Cedar Lake Contemporary Ballet Company comes to the 2015 Adelaide Festival of Arts with a big reputation. It needs to be said that reputation is thoroughly deserved.
The company presents two major works for the Festival. First, Mixed Rep which includes 3 works (Indigo Rose, Ten Duets on a Theme of Rescue and Violet Kid) choreographed by Jiří Kylián, Crystal Pite and Hofesh Shechter respectively with Shechter scoring his own music. The second, a full-length work entitled Orbo Novo (loosely Spanish for ‘New World’), choreographed by Sidi Larbi Cherkaoui to music written by Szymon Brzóska.
Indigo Rose is met with great expectations and a clearly excited audience but the choreography doesn’t quite deliver. The audience is eagerly engaged, expecting ‘something’ to happen but that ‘something’ doesn’t eventuate. Instead the work relies too heavily on gimmicks (staging and colourful costumes) and some truly wonderful dancers to cover the lack of an underlying finality. Indigo Rose was written to explore “the transient nature of youth and human relationships” and to embody unattainable ideals such as “perfection”, which may go some way in explaining its lack of ultimate audience satisfaction. The dancing is frenetic, playfully comic and at times clearly sexual but the choreography just doesn’t seem to reach a final destination.
[pull_left]Mixed Rep is a progression of intensity that received a justifiably enthusiastic standing ovation[/pull_left]
Following an interval the audience is quietly introduced to Ten Duets on a Theme of Rescue. This work draws its audience in from its beginning. While there doesn’t seem to be a definitively linear narrative, Pite’s choreography is astonishingly beautiful with the dancers delivering highly evocative duets, which draw out feelings of love, desperation, manipulation and dependence performed within Jim French’s effectual lighting design – by the end he has an arc of 16 lights on stage accentuating the work’s expression with a sense of genuine wisdom. Interestingly the music is taken from Cliff Martinez’ soundtrack for the science fiction film Solaris. A line from the film goes “there are no answers, only choices” and that seems the dominant philosophy of this work as the duets imply many people need rescuing from themselves and each other.
The existential Violet Kid completes Mixed Rep. Politics, rage, terror and horror exudes from this unmistakable examination of human struggle. Hofesh Shechter’s own voice over asks, “Do I talk too much? Maybe if I didn’t talk so much, I’d have more friends” and the dancers begin a tribal vignette before moving on to something more industrial and finally moody without ever leaving the primitive behind.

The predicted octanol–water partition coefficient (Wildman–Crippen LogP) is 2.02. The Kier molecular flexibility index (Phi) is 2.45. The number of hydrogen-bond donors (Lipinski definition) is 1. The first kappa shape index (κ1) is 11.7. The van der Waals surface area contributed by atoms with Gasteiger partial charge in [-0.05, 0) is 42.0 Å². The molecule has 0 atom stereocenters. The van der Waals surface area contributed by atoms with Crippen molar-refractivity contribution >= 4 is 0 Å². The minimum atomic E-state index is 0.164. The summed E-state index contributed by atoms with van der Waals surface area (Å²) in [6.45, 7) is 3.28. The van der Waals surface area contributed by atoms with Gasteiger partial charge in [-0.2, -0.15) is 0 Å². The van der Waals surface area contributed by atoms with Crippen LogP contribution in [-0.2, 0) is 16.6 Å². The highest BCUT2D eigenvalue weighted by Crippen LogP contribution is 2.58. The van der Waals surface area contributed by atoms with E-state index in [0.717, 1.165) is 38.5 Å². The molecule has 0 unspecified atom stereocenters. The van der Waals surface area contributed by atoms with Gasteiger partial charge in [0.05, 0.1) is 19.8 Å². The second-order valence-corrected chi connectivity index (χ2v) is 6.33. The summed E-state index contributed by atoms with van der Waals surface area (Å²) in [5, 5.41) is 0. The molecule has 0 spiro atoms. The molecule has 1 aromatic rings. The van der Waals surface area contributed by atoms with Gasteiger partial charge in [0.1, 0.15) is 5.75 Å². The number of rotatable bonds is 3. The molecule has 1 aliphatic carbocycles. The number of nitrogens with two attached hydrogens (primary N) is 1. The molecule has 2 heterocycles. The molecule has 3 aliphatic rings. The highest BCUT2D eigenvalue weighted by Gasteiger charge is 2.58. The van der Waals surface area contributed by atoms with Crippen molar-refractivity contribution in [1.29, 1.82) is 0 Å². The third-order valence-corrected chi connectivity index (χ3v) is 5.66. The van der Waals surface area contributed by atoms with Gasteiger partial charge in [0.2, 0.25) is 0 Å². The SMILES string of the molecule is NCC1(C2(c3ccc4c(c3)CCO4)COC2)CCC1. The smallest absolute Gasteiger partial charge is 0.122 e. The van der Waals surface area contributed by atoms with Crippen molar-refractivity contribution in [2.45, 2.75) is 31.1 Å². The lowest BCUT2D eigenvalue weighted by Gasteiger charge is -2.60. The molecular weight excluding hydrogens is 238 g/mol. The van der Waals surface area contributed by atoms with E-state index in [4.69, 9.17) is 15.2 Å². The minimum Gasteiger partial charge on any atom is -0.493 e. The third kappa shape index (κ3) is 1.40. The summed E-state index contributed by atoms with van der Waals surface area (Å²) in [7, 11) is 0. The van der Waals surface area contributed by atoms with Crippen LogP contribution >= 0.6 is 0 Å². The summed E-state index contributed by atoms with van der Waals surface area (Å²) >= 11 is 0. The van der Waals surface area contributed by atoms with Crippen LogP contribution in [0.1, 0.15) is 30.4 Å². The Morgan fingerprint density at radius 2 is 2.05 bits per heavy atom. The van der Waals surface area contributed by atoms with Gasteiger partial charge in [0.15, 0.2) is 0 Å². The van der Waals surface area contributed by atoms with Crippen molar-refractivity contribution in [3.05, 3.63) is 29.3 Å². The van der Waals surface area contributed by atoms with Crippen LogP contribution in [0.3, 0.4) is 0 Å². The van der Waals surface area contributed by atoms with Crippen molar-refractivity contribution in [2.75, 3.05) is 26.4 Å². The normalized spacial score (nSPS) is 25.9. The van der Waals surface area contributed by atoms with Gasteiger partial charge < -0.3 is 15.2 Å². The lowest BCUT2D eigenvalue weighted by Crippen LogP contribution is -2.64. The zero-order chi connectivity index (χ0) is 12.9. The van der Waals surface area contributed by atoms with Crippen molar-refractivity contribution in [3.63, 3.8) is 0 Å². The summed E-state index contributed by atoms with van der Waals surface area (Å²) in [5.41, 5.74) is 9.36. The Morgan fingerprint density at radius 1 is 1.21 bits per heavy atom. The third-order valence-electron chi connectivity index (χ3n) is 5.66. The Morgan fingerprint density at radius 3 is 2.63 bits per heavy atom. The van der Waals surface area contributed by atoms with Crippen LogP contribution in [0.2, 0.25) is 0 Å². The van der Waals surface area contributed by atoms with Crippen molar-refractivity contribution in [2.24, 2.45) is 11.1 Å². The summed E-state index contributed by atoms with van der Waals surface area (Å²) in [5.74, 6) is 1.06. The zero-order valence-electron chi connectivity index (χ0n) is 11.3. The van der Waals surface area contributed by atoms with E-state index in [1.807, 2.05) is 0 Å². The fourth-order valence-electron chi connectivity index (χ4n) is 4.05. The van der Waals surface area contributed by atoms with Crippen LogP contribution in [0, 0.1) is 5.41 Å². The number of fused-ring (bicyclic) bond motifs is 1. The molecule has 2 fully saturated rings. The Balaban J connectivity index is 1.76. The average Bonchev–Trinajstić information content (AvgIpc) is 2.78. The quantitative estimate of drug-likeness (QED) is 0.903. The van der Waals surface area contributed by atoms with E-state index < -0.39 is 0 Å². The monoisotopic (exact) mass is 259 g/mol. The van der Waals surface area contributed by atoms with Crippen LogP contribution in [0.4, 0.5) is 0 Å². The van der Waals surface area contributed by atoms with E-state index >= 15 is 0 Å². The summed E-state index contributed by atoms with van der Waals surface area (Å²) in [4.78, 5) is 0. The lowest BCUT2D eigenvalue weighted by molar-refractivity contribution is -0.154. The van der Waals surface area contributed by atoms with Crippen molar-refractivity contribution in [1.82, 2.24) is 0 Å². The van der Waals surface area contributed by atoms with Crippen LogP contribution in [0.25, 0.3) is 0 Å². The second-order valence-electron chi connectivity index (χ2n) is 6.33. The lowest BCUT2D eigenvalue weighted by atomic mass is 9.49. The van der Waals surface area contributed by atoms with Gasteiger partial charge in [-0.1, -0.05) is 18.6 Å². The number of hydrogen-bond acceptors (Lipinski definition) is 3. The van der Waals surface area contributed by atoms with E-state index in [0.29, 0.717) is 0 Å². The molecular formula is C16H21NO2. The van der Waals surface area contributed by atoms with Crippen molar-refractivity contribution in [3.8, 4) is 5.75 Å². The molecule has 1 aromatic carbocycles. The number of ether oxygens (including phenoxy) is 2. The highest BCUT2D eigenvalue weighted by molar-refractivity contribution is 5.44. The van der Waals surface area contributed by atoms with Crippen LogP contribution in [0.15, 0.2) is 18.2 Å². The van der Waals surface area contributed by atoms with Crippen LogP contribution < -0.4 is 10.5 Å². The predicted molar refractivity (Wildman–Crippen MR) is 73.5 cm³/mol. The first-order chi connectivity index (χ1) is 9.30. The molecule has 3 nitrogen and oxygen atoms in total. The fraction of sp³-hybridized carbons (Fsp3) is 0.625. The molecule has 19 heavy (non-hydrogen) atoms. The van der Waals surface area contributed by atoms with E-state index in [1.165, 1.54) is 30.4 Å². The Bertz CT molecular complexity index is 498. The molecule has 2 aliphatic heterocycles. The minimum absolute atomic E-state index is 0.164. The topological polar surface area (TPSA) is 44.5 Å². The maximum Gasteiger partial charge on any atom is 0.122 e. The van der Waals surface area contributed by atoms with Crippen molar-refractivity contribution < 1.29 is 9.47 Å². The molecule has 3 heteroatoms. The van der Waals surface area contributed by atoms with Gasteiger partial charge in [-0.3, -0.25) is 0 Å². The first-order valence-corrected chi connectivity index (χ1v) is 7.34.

Ultimately, Mixed Rep is a progression of intensity that received a justifiably enthusiastic standing ovation.
Sidi Larbi Cherkaoui’s full-length (77 min) work is based on Dr. Jill Bolte Taylor’s memoir My Stroke of Insight: A Brain Scientist’s Personal Journey, written following her recovery from a stroke. Cherkaoui explains the work “I see it not so much as choosing hope, but more as hoping for the ability and insight to choose. Or to quote Jill Bolte Taylor, ‘I believe, that the more time we spend choosing to run the deep inner peace circuitry of our right brain hemispheres, the more peace we will project into the world, and the more peaceful our planet will be, and I thought that was an idea worth spreading’”.
[pull_left]Cedar Lake defines the term ‘grace’[/pull_left]
Cherkaoui explores many ideas including freedom, contamination, perspective, loneliness and enlightenment and he uses direct quotes from Taylor’s text in voice-overs and not without some very effectve comedy. Lesser Dance companies often get the voice-over terribly wrong – they are obvious and didactic, treating their audience like idiots. Cedar Lake don’t fail themselves in either Mixed Rep or Orbo Novo as the voice-over opens the work up to a greater understanding and appreciation which triggered a palpable enjoyment in its audience.
A lattice-work set moves together, apart and around the stage, resembling at different times a human mind, a cage, a pagoda, the brig in a ship’s hull or simply that lonely place – the all too human self. At times the dancing is abrupt then fluid and solos give way to ensemble movements, all of which, in the hands of Cedar Lake, defines the term ‘grace’.
Expressionist art like expressionist dance was heavily developed in the 20th century to soothe the broken minds of victims of war. Cedar Lake seeks to encourage an enquiring mind and in Orbo Novo‘s own way – to heal. All in all, leaving this work you’ll feel better than when you arrived.